The state House and Senate have a restraining order against a man accused of sexually harassing legislative staff and interns at the Capitol, but it’s still not clear what that man was doing in the Capitol.

The state legislature provided photos of Poger, who it says has been sexually harassing interns and staff.

The state legislature provided photos of David Poger, who it says has been sexually harassing interns and staff.

House Chief Clerk Adam Crumbliss said after several complaints were made about David Poger, the House and Senate took the extraordinary step of getting a temporary restraining order to keep Poger out of the people’s Capitol. Crumbliss said that was to keep people from being harassed while more claims are investigated.

See earlier story including complaints and court filings against Poger

Crumbliss hasn’t been able to determine why Poger was in the Capitol. He isn’t registered as a lobbyist.

“I have no rationale as to why he was here, why he was in the building, who he was in the building to meet with, or what he was doing here,” said Crumbliss.

An online resume says Poger was a Senior Political Director for Congressman William Lacy Clay from March 2011 through this month, but Clay’s Communications Director Steven Engelhardt says Poger has never worked for Clay, “in any capacity.” That same profile lists Poger since 2001 as the Senior Managing Director for Public/Private Sector Strategies (PPSS), a firm in St. Louis.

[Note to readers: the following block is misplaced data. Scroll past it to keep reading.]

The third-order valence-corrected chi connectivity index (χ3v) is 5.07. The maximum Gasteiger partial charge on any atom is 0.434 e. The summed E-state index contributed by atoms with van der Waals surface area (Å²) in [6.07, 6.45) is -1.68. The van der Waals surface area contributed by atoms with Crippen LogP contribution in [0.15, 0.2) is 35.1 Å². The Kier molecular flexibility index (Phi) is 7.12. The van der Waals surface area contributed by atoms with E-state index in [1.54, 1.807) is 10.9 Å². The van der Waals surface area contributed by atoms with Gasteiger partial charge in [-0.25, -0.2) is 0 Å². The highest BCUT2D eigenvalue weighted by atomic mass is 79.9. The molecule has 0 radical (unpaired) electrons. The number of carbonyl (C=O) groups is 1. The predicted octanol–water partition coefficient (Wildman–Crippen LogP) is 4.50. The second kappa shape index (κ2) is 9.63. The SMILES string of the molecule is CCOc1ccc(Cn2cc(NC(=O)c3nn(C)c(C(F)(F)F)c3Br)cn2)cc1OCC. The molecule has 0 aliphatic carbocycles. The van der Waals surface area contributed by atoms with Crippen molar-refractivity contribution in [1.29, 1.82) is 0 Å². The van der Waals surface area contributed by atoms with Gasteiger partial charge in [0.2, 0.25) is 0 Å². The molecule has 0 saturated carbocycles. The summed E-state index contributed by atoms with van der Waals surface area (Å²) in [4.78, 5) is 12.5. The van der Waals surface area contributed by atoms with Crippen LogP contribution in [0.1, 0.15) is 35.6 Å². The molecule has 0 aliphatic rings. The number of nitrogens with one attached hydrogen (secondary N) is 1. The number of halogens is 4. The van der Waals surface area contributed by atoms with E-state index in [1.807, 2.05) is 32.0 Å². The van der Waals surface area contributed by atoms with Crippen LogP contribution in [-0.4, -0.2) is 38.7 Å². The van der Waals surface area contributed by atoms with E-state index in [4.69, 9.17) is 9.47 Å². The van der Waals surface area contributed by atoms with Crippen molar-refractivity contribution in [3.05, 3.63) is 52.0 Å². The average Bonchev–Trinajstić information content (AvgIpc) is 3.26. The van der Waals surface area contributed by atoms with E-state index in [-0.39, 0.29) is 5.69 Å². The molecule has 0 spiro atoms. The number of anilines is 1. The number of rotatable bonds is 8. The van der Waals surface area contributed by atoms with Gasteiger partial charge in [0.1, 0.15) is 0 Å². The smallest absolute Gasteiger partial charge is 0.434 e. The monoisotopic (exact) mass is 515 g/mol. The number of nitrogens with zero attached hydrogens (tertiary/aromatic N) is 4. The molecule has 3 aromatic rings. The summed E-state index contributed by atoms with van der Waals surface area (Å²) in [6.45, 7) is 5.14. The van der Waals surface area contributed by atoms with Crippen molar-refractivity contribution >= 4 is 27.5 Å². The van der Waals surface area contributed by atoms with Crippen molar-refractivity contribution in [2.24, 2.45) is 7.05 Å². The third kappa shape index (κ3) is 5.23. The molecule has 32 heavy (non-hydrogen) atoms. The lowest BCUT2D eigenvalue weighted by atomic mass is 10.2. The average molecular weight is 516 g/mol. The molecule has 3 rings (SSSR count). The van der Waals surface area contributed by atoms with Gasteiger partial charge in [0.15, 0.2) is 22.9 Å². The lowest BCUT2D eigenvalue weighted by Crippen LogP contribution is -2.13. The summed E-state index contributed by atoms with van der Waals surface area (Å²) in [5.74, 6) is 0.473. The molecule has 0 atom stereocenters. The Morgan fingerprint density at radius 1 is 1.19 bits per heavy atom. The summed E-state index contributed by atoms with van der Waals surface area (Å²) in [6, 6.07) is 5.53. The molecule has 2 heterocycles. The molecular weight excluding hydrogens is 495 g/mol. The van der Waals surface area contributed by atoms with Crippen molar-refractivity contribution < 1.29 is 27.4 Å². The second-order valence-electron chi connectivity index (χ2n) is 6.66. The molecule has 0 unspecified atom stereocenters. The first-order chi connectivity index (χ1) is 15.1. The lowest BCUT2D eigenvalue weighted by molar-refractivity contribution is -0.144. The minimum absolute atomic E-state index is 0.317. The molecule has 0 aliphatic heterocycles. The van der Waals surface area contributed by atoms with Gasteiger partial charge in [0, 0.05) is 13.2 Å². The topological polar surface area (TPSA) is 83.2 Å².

The House’s attorney contacted Poger and asked that he stop coming to the Capitol while complaints are investigated.

“He essentially … was belligerent, indicated that he was going to be coming to the Capitol, that was not our decision, and that’s really what sparked the [temporary restraining order] interest in that we really wanted him to not be present until we can really figure out the scope of what we’re dealing with,” said Crumbliss.

Crumbliss says it’s a serious action to seek to keep someone out of a public building, especially the Capitol.

“I certainly believe that every citizen has the right to address grievances and express their views, but when it comes to questions of safety, I believe the public also has a right to be safe in those places,” said Crumbliss.

Crumbliss feels the House’s new sexual harassment policy worked, and believes the culture in Jefferson City is shifting.